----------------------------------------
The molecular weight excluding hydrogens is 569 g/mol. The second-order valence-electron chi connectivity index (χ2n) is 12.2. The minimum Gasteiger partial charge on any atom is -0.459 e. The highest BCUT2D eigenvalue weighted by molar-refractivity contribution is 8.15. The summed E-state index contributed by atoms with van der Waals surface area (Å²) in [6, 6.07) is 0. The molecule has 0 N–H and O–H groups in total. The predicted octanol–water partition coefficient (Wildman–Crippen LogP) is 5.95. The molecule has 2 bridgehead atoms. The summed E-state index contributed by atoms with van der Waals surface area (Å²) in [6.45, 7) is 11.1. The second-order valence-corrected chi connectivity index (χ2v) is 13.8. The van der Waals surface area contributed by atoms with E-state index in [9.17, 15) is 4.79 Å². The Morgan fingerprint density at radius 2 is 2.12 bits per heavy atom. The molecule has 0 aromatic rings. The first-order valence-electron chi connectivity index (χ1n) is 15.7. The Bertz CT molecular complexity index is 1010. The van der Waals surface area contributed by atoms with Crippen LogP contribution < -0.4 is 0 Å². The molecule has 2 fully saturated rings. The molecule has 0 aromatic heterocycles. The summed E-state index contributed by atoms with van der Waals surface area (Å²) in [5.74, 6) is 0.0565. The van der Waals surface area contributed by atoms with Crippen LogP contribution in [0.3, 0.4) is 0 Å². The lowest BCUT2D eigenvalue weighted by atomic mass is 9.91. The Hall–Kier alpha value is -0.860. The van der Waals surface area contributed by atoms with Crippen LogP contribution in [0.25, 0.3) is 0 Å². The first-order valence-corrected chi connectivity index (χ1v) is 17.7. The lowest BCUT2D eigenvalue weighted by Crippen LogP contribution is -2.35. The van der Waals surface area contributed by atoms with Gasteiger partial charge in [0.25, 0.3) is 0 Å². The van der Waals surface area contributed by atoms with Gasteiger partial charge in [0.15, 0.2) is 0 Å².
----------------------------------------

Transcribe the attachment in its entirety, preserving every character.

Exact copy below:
The molecular weight excluding hydrogens is 569 g/mol. The second-order valence-electron chi connectivity index (χ2n) is 12.2. The minimum Gasteiger partial charge on any atom is -0.459 e. The highest BCUT2D eigenvalue weighted by molar-refractivity contribution is 8.15. The summed E-state index contributed by atoms with van der Waals surface area (Å²) in [6, 6.07) is 0. The molecule has 0 N–H and O–H groups in total. The predicted octanol–water partition coefficient (Wildman–Crippen LogP) is 5.95. The molecule has 2 bridgehead atoms. The summed E-state index contributed by atoms with van der Waals surface area (Å²) in [6.45, 7) is 11.1. The second-order valence-corrected chi connectivity index (χ2v) is 13.8. The van der Waals surface area contributed by atoms with E-state index in [9.17, 15) is 4.79 Å². The Morgan fingerprint density at radius 2 is 2.12 bits per heavy atom. The molecule has 0 aromatic rings. The first-order valence-electron chi connectivity index (χ1n) is 15.7. The Bertz CT molecular complexity index is 1010. The van der Waals surface area contributed by atoms with Crippen LogP contribution < -0.4 is 0 Å². The molecule has 2 fully saturated rings. The molecule has 0 aromatic heterocycles. The summed E-state index contributed by atoms with van der Waals surface area (Å²) in [5.74, 6) is 0.0565. The van der Waals surface area contributed by atoms with Crippen LogP contribution in [0.3, 0.4) is 0 Å². The lowest BCUT2D eigenvalue weighted by atomic mass is 9.91. The Hall–Kier alpha value is -0.860. The van der Waals surface area contributed by atoms with Crippen LogP contribution in [0.25, 0.3) is 0 Å². The first-order valence-corrected chi connectivity index (χ1v) is 17.7. The lowest BCUT2D eigenvalue weighted by Crippen LogP contribution is -2.35. The van der Waals surface area contributed by atoms with Gasteiger partial charge in [0.25, 0.3) is 0 Å². The van der Waals surface area contributed by atoms with Gasteiger partial charge in [0.15, 0.2) is 0 Å².